Like de Blasio, Dinkins faced immense problems trying to redress the city’s homeless problem. He created shelters that while benefiting indigent families often antagonized the residents who harbored NIMBY resentment toward the very poor.

Ultimately, Dinkins was the victim of a racist backlash triggered by the accusation that he took the side of Black rioters in Brooklyn against the Hasidim in 1991. A caravan of Lubavitchers was returning from a visit to the gravesite of the head Rabbi’s wife when a car ran over Gavin Cato, a seven-year-old Black boy. In retaliation, a Black youth stabbed rabbinical student Yankel Rosenbaum to death in a melee. When the youth was acquitted, Dinkins lost much of his Jewish support and lost to Giuliani in the next election.

What would a genuinely socialist mayor do to set New York in new, radical directions. Like Dinkins, there were high expectations that Nicaragua activist Bill de Blasio would make a difference. There’s not much in the realm of possibilities given the transformation of the city over the past fifty years as its manufacturing base has dwindled away. Even if they were willing to take on the FIRE ruling class, they lacked the social base that could have made the city much more like the egalitarian example it once was. Keep in mind that the city was once a place where public housing was generous. I live in a Mitchell-Lama building, one of the few relics of a bygone era.

Robert Fitch described this descent in a book titled “The Assassination of New York”. In 1994, he wrote an article for NLR titled “Explaining New York City’s Aberrant Economy” that contained the seeds of the ideas found in the book. Let me quote it liberally so that you can get an idea of the sorry state of a once-great metropolis:

A generation ago, New York’s poverty and unemployment rates ranked substantially below those of the rest of the country. The labour-force participation of its Harlem residents was roughly comparable to the national average. Now the Harlem and central Brooklyn rates are twenty points below the national average, while youth labour-force participation for all races has fallen by more than half.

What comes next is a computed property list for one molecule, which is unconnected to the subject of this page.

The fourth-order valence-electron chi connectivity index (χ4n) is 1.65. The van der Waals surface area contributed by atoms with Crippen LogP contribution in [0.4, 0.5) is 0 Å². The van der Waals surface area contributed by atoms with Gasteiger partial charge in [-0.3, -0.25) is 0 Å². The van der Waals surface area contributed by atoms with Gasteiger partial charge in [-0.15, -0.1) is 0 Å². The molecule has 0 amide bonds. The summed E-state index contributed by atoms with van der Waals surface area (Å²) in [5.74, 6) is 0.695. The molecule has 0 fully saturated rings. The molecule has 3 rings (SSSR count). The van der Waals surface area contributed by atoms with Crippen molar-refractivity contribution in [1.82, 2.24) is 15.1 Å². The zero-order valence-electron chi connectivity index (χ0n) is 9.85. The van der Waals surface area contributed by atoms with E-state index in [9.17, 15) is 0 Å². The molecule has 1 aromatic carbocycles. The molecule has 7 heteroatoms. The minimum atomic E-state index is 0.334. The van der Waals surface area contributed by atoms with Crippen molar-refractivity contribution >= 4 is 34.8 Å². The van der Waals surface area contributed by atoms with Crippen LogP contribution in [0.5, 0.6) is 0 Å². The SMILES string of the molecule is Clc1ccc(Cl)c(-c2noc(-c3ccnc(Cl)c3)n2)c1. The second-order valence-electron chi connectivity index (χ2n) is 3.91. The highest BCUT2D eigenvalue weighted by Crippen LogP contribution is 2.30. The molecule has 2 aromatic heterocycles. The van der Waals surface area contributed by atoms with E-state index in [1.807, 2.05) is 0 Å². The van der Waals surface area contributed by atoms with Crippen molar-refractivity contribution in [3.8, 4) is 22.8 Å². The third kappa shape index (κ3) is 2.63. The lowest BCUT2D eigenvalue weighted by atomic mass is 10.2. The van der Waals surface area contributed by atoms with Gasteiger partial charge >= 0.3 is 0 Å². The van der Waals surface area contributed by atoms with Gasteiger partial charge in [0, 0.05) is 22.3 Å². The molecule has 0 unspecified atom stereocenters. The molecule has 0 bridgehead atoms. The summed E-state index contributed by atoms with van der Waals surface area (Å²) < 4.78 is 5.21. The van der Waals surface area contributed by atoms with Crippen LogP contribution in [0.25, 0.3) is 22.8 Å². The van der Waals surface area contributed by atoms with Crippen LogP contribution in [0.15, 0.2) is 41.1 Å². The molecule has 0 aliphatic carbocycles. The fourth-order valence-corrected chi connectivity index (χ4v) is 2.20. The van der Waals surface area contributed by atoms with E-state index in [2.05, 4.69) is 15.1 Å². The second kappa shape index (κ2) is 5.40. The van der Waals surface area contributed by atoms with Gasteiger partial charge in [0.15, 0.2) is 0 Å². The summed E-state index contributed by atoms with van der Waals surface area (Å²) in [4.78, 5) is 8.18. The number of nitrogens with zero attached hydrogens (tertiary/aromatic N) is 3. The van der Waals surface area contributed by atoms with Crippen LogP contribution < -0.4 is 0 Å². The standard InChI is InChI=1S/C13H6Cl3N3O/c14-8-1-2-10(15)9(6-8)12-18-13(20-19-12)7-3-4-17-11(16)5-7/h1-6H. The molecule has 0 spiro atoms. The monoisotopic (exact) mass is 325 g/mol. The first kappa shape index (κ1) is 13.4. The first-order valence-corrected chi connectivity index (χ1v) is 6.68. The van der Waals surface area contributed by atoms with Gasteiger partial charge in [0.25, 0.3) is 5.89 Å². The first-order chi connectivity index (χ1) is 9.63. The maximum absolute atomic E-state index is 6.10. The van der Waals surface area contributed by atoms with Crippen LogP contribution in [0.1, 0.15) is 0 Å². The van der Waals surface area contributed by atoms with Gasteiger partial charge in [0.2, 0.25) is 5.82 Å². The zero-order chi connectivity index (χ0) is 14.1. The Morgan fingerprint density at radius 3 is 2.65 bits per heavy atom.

Altogether from the 1890s to the mid 1950s, the city boasted the most stable and diversified economy in urban America. It could plausibly claim to be the richest city in the world. Now it is arguably the poorest in North America, as well as the least diversified. Since the late fifties, New York has been transformed essentially into a one-crop economy—office and luxury construction based chiefly on tenants in ‘FIRE’—finance, insurance and real estate.

New York’s FIRE Storm

The aberrant performance of New York’s economy ought not to be disassociated from this headlong structural transformation. No us city has changed its industrial structure as dramatically as New York. In the 1950s, New York had two workers in manufacturing for every job in finance, insurance and real estate. Now, New York has nearly reversed the ratio: with one and a half jobs in FIRE for every job in manufacturing.

Chiefly because fire jobs failed to keep pace with force-fed, state-planned and highly subsidized office construction, New York has experienced a real-estate collapse of 1930s proportions. Going into 1994, seven years after the great October crash, giant developers continue to file for bankruptcy. The fall in commercial real-estate prices persists as old leases at high rents continue to expire. Nearly 65 million square feet of space still remain empty.

What is chiefly significant about this total is not just that it is space equivalent to thirty Empire State Buildings. It’s rather that during the entire decade of the eighties, developers built only 53 million square feet. Not only did the city build too much space, it didn’t need the space it had. Nor do prospects for filling up the space seem bright. In the early 1990s, brokers said, ‘Stay alive till ’95’. Now they say, ‘Find something to do until 2002’.

(The article is behind a paywall. Contact me privately for a copy.)

1 Comment »

  1. Thanks for this, Louis, helps me better understand my old hometown.

    Comment by manuelgarciajr — November 25, 2020 @ 8:18 pm